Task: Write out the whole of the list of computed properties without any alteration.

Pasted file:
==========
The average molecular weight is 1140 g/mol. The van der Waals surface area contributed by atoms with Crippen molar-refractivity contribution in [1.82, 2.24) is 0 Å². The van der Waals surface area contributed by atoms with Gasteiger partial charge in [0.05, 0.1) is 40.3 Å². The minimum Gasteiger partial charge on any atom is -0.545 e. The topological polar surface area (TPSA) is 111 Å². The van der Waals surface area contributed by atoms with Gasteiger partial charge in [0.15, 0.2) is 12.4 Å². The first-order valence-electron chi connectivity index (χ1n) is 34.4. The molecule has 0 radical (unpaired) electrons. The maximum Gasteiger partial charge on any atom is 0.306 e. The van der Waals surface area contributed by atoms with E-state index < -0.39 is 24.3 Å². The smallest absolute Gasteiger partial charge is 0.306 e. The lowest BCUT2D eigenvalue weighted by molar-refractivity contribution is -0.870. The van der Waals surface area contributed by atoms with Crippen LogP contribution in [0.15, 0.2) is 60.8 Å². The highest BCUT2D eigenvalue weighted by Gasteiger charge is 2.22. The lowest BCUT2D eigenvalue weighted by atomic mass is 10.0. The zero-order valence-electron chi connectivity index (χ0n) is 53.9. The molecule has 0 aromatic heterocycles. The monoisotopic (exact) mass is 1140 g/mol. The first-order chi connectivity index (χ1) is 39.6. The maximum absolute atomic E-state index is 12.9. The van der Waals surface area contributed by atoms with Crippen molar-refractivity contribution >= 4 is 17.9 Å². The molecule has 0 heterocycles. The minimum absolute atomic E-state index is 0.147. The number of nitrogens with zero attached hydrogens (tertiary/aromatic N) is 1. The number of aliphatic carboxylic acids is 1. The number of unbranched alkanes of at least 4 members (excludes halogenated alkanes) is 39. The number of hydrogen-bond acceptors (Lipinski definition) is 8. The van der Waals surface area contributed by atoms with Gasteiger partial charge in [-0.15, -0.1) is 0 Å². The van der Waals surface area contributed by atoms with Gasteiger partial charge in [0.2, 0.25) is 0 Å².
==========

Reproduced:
The average molecular weight is 1140 g/mol. The van der Waals surface area contributed by atoms with Crippen molar-refractivity contribution in [1.82, 2.24) is 0 Å². The van der Waals surface area contributed by atoms with Gasteiger partial charge in [0.05, 0.1) is 40.3 Å². The minimum Gasteiger partial charge on any atom is -0.545 e. The topological polar surface area (TPSA) is 111 Å². The van der Waals surface area contributed by atoms with Gasteiger partial charge in [0.15, 0.2) is 12.4 Å². The first-order valence-electron chi connectivity index (χ1n) is 34.4. The molecule has 0 radical (unpaired) electrons. The maximum Gasteiger partial charge on any atom is 0.306 e. The van der Waals surface area contributed by atoms with E-state index < -0.39 is 24.3 Å². The smallest absolute Gasteiger partial charge is 0.306 e. The lowest BCUT2D eigenvalue weighted by molar-refractivity contribution is -0.870. The van der Waals surface area contributed by atoms with Crippen LogP contribution in [0.15, 0.2) is 60.8 Å². The highest BCUT2D eigenvalue weighted by Gasteiger charge is 2.22. The lowest BCUT2D eigenvalue weighted by atomic mass is 10.0. The zero-order valence-electron chi connectivity index (χ0n) is 53.9. The molecule has 0 aromatic heterocycles. The monoisotopic (exact) mass is 1140 g/mol. The first-order chi connectivity index (χ1) is 39.6. The maximum absolute atomic E-state index is 12.9. The van der Waals surface area contributed by atoms with Crippen molar-refractivity contribution >= 4 is 17.9 Å². The molecule has 0 heterocycles. The minimum absolute atomic E-state index is 0.147. The number of nitrogens with zero attached hydrogens (tertiary/aromatic N) is 1. The number of aliphatic carboxylic acids is 1. The number of unbranched alkanes of at least 4 members (excludes halogenated alkanes) is 39. The number of hydrogen-bond acceptors (Lipinski definition) is 8. The van der Waals surface area contributed by atoms with Gasteiger partial charge in [-0.15, -0.1) is 0 Å². The van der Waals surface area contributed by atoms with Gasteiger partial charge in [0.2, 0.25) is 0 Å².